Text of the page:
Welcome, Pat. I'm glad to share your debut novel with my blog readers.
Lena, for this
opportunity to be a guest on your blog.
Tell us how much of yourself you write into your characters.
My protagonist is usually someone like myself passionate about a cause or sympathetic to those in need. She must be out of the ordinary so not very much of myself can I write into her story except my Christian beliefs and outlook on life.
When did you first discover that you were a writer.
I loved stories about writers. Their lives seemed exciting and fulfilled. I could always express myself better in writing and enjoyed writing letters. Sometimes I imagined myself writing a book. It would be many years before I seriously attempted to write for publication.
Tell us the range of the kinds of books you enjoy reading.
I especially enjoy historical fiction and non-fiction from early to mid-20th Century, then mysteries, suspense, and courtroom drama. At the moment, I’m reading for research a book titled The Roosevelts and The Royals.
How do you keep your sanity in our run, run, run world?
With the release of my debut novel, When Valleys Bloom Again, my routines have changed now that I’m busy with marketing and promoting my novel. It’s exhilarating but exhausting as well. So much to learn. I try to relax in my flower garden on nice days and by spending quiet moments with my husband. I also recharge by listening to the words from some of my favorite Christian music.
I love Christian music. How do you choose your characters’ names?
Sometimes from books I’m reading or from films set in the same time period in which my character lived. Other times, I use the name of someone I’ve known.
What is the accomplishment that you are most proud of?
That with my husband, we raised two sons who bless our lives.
If you were an animal, which one would you be, and why?
I love cats for the serenity they bring. My cat Cinnamon is now 14 and still strong and independent. She requires little care and gives so much affection in return. I’d like to age as she has with much dignity.
What is your favorite food?
Freshly picked veggies that have been roasted and lightly seasoned.
Sounds yummy. What is the problem with writing that was your greatest roadblock, and how did you overcome it?
Moving on after receiving many rejections on a project. Eventually, I regained my confidence by working on smaller obtainable writing goals and built on those successes.
Tell us about the featured book.
When Valleys Bloom Again is a WWII romance set on the Philadelphia Main Line, in
and on the battlefield. England
As war approaches in 1939 Abby Stapleton’s safety is under threat. Her father, a British diplomat, insists she go back to
the danger passes. Abby vows to return to her home in America —but where is home? With her family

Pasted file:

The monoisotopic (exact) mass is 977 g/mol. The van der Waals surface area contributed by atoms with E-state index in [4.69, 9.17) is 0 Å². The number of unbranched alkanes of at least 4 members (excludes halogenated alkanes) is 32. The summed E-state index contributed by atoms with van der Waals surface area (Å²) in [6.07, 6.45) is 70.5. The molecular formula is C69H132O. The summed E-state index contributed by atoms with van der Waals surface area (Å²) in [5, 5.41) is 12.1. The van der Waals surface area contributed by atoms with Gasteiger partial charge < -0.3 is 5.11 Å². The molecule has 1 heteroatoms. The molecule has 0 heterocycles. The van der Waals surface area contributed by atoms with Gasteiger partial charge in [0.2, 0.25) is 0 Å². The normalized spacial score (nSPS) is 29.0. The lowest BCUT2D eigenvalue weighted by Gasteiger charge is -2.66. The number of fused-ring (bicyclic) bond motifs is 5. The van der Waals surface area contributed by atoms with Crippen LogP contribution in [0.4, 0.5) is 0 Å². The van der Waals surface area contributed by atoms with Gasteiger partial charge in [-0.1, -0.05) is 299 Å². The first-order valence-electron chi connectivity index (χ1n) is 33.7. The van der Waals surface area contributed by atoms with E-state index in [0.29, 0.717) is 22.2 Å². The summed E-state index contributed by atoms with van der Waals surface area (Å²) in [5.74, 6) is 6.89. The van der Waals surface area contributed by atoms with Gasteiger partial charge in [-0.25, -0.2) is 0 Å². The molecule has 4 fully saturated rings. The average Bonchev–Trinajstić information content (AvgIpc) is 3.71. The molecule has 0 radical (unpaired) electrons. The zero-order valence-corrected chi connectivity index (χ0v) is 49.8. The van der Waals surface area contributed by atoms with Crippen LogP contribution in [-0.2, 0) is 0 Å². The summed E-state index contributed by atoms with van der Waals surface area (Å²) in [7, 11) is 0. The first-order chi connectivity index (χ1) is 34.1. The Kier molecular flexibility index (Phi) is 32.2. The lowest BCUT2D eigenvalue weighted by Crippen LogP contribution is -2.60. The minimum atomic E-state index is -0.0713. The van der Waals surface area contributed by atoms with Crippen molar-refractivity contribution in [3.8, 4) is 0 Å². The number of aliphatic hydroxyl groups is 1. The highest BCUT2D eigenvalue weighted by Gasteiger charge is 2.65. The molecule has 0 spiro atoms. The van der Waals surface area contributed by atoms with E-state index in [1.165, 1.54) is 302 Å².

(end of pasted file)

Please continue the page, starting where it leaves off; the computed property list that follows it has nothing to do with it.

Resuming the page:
facing mortal danger so far away and feeling herself isolated, she finds it
hard to pray or read the Bible. Did she leave God behind in war-torn London too? Abby becomes
friendly with Jim, a gardener on her uncle’s estate. London
Jim can’t get Abby out of his mind. Did she have a sweetheart in
Was it foolish to think she’d consider him? He curses his poverty and the
disgrace of his father’s desertion and drunkenness haunts him. Can he learn to
believe in love for a lifetime and to hope for a happy marriage? England
Abby couldn’t know the war would last a long time, nor that she would fall in love with Jim—soon to be drafted by the U.S. Army—or that she’d have to confront Henri, a rejected suitor, determined by his lies to ruin her reputation and destroy her faith in God’s providence. Will she discover the true meaning of home and find happiness with Jim?
Please give us the first page of the book.
Abby Stapleton slumped back in her seat, any glimmer of hope she’d harbored would soon be extinguished. A crystal chandelier jingled in the draft of an open window. She loved this room with its embossed wallpaper and rich tapestries, vibrant with memories of family. How could she leave all this?
Her father folded the newspaper with its glaring headlines, plopped it on the table and parted his lips to speak. Abby forestalled him. “I’m nineteen,” she said, her nerves rubbed raw by the endless squabbles with her parents. Speak low and slow, Abby. “I don’t w-w-want to go.” Her voice, thin and strained, echoed back from the high frescoed ceiling.
“A father can’t ignore his responsibilities,” he said, clasping her hand. “You know Hitler’s taken
Probably he’ll take Czechoslovakia
next.” He furrowed his brow. “And when that happens war with Poland will be
unavoidable.” His hand shook, and he sounded as though he’d aged ten years in
the space of a few minutes. Germany
Sunlight dispersed through a bay window, washing the brocaded settee on which she and her mother sat, with patches of red and gold. Her mother sidled closer and stroked Abby’s arm, her face taut and pale. “Do as your father says, dear. There are sandbags and barrage balloons everywhere, and gas masks are being handed out.”
Still determined to speak her mind before it was too late, Abby shut her eyes in a silent prayer. Lord, help me to keep my temper. She released her hand from her father’s. “I sh-sh-should be able to decide for myself w-w-whether I want to leave.” Now of all times when she needed eloquence, this accursed stammer bound her up tight.
How can readers find you on the Internet?Buy link: https://www.amazon.com/Valleys-Bloom-Again-Jeanne-Davis/dp/1948888920/ref=sr_1_1?ie=UTF8&qid=154
Amazon Author Page: https://amazon.com/author/patjeannedavis
Thank you, Pat, for sharing this book with us today. I’m eager to read it, and I know my readers will be, too.
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